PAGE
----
SCO Group Inc., the software firm that has accused industry giant IBM Corp. of stealing its trade secrets and incorporating them into the Linux operating system, has begun showing the allegedly pilfered code to analysts in an attempt to convince the industry that it has a strong case.
Some lines of code in Linux are the same as those in the version of the rival Unix operating system that SCO controls, even down to the wording in explanatory comments made by the programmers, according to Yankee Group analyst Laura DiDio, who reviewed samples this week.
For The Record
Los Angeles Times Tuesday June 10, 2003 Home Edition Main News Part A Page 2 National Desk 1 inches; 55 words Type of Material: Correction
Linux software -- A photo caption accompanying an article in Friday's Business section about SCO Group Inc.'s lawsuit against IBM Corp. incorrectly stated that software programmer Linus Torvalds wrote the core of the Linux operating system for IBM. Torvalds does not work for IBM, which is one of many companies that distribute the free software.
Though different versions of so-called executable code can be very similar, "comment lines are like fingerprints," DiDio said.
Other experts note that the code in question may have originated in collaborative, "open-source" code-writing efforts and then later been integrated into SCO's version of Unix.
The move by Lindon, Utah-based SCO to show the disputed code to analysts adds to the controversy surrounding its challenge to the rapid spread of Linux. The free system has been gaining momentum against Microsoft Corp.'s Windows operating system and proprietary versions of the venerable Unix system offered by IBM, Sun Microsystems Inc., Hewlett-Packard Co. and others.
While the facts of the SCO-IBM case may be impenetrable to most who don't write programs, the possible ramifications are undeniable: The free Linux system might not be free anymore and, as a result, might not live up to its hoped-for potential as a formidable threat to Microsoft.
"What is at stake here is not just the disposition of a particular volume of computer code, but what amounts to a power grab against the future," Eric Raymond, a leader of the open-source movement, wrote on the Web site of the Open Source Initiative.
DiDio said that in the often arcane world of computer operating systems, the Linux soap opera is like a cross between the television show "Dallas" and the movie "Wall Street."
To Raymond, it's more like "The Dukes of Hazzard." Raymond has been distributing an explanatory parody of recent events that casts Microsoft as behind-the-scenes power-broker Boss Hogg, with SCO doing its bidding as Sheriff Roscoe P. Coltrane. Linux is Daisy, the feisty damsel in distress.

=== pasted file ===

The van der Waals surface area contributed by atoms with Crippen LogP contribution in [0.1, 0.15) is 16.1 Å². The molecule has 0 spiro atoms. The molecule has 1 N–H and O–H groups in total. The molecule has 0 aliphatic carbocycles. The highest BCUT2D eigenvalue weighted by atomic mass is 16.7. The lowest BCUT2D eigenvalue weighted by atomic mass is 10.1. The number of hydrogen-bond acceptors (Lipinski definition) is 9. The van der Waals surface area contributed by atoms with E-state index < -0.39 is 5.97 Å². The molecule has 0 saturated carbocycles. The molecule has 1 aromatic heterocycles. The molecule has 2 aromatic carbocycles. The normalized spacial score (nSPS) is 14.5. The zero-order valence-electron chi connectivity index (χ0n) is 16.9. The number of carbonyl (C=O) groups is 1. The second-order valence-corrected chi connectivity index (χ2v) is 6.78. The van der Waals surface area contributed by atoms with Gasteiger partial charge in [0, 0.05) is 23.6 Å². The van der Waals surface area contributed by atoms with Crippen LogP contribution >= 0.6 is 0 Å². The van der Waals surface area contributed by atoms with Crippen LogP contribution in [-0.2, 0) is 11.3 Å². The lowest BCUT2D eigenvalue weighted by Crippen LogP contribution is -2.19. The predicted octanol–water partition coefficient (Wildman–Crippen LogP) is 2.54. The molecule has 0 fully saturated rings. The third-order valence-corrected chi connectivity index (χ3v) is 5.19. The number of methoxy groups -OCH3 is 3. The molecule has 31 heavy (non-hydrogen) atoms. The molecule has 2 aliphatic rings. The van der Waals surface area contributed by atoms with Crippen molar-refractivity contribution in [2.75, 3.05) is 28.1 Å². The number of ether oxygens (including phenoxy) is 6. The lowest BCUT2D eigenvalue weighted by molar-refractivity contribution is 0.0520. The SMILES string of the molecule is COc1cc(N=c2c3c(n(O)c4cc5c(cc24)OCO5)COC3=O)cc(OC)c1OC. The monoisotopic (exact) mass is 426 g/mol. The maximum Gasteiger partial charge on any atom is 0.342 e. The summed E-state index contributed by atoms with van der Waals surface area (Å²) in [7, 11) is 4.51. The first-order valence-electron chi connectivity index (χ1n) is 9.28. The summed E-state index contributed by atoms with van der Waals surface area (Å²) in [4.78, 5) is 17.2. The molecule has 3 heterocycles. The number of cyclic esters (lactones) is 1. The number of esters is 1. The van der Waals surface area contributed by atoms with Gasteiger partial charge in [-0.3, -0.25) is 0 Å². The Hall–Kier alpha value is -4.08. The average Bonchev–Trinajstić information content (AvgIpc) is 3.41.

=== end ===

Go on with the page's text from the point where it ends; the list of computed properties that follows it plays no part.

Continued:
The consulting firm Gartner Group recently warned that companies should limit their use of Linux in "mission-critical" systems for now. If SCO prevails in its lawsuit, every Linux user could theoretically be forced to pay SCO licensing fees.
"Customers ask about it," said IBM Vice President Dan Powers. "It's an attack on the entire Linux community."
Most in that diverse community are brutally dismissive of the merits of SCO's lawsuit, which was filed in Utah state court in March. The suit seeks $1 billion in damages for alleged unfair business practices on the part of IBM, which has tied its fortunes to those of Linux, investing hundreds of millions of dollars in its development and recommending that its customers use the software. IBM denies the charges.
Some in the Linux camp accuse Microsoft of trying to scare potential users away from Linux by sowing doubt about its future as a free operating system. Last month, Microsoft said it would pay SCO a licensing fee of an undisclosed amount in exchange for the right to use Unix code. The move gave SCO a powerful ally, since ardent Linux foe Microsoft was evidently agreeing that SCO's Unix rights were legitimate and valuable.
Linus Torvalds -- who wrote the core of the Linux system and has since approved additions by IBM and an army of other open-source contributors -- said he wasn't bothered that SCO had filed suit but was "disappointed over the way that SCO has waged the lawsuit." He said, for example, that he was unhappy that SCO hasn't given the disputed code to anyone who wants to see it without demanding the signing of a nondisclosure agreement.
SCO's aggressive stance is having at least some effect on companies considering making the switch to Linux, software writers and buyers said. It "puts fear" into the minds of chief information officers, said Chris Yeun, a systems administrator at Silicon Valley firm Electronics for Imaging, which is shifting from software from Sun and Silicon Graphics Inc. to Linux.
Some of SCO's critics have accused the company, formerly known as Caldera International Inc., of hiring star litigator David Boies and suing IBM in the hope of getting taken over by a suitor attracted by the possibility of collecting Unix licensing fees.
The company denies those allegations.
SCO's offensive has backfired in some ways. In the weeks after it filed suit, SCO's corporate Web site was hit with a still-unsolved denial-of-service attack that drastically slowed the site's response time.
Novell Inc., which sold some of the Unix rights to SCO, has denied that those rights included the underlying copyrights and patents. SCO disagreed but isn't suing IBM for copyright infringement, only unfair competition and contract violations.